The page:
(Reuters) – The U.S. Food and Drug Administration said on Wednesday it approved Merck & Co Inc’s Keytruda for a hard-to-treat form of bladder cancer.
The therapy was approved for patients with a high-risk non-muscle invasive bladder cancer who have undergone prior treatment and are ineligible for or have opted out of surgical removal of part of the bladder.
Non-muscle-invasive bladder cancer is commonly treated with the Bacillus Calmette-Guerin vaccine. However, patients who do not respond to the vaccine have limited non-surgical treatment options.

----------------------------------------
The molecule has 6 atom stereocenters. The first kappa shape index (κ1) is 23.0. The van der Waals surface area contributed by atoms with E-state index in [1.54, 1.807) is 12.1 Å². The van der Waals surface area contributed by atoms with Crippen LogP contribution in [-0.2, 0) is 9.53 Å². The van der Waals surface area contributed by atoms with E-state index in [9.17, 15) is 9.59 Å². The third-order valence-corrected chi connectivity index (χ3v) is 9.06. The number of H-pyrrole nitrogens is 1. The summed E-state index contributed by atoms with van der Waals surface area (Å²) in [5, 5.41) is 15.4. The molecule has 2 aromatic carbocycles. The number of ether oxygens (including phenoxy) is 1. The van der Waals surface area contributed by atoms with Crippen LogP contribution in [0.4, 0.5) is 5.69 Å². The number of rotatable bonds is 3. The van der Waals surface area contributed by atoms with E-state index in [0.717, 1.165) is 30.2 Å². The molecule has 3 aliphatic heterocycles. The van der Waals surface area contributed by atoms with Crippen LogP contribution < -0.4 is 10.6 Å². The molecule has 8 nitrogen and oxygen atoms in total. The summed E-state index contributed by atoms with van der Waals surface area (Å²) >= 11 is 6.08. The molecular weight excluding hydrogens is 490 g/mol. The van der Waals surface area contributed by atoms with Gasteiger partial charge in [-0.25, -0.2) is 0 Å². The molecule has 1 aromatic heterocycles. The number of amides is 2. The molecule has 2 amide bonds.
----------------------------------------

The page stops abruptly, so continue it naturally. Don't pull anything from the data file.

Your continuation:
The approval was based on results from a mid-stage study in which nearly 41% of the patients on Keytruda showed a complete response, with about half of them having a complete response for at least a year.
Merck estimated that more than 80,000 Americans were newly diagnosed with bladder cancer over the last year, of which more than three fourths of patients were expected to have non-muscle-invasive bladder cancer.
Keytruda is already approved for treating a number of cancers including melanoma, lung cancer, head and neck cancer and Hodgkin lymphoma.
JANUARY 8, 2020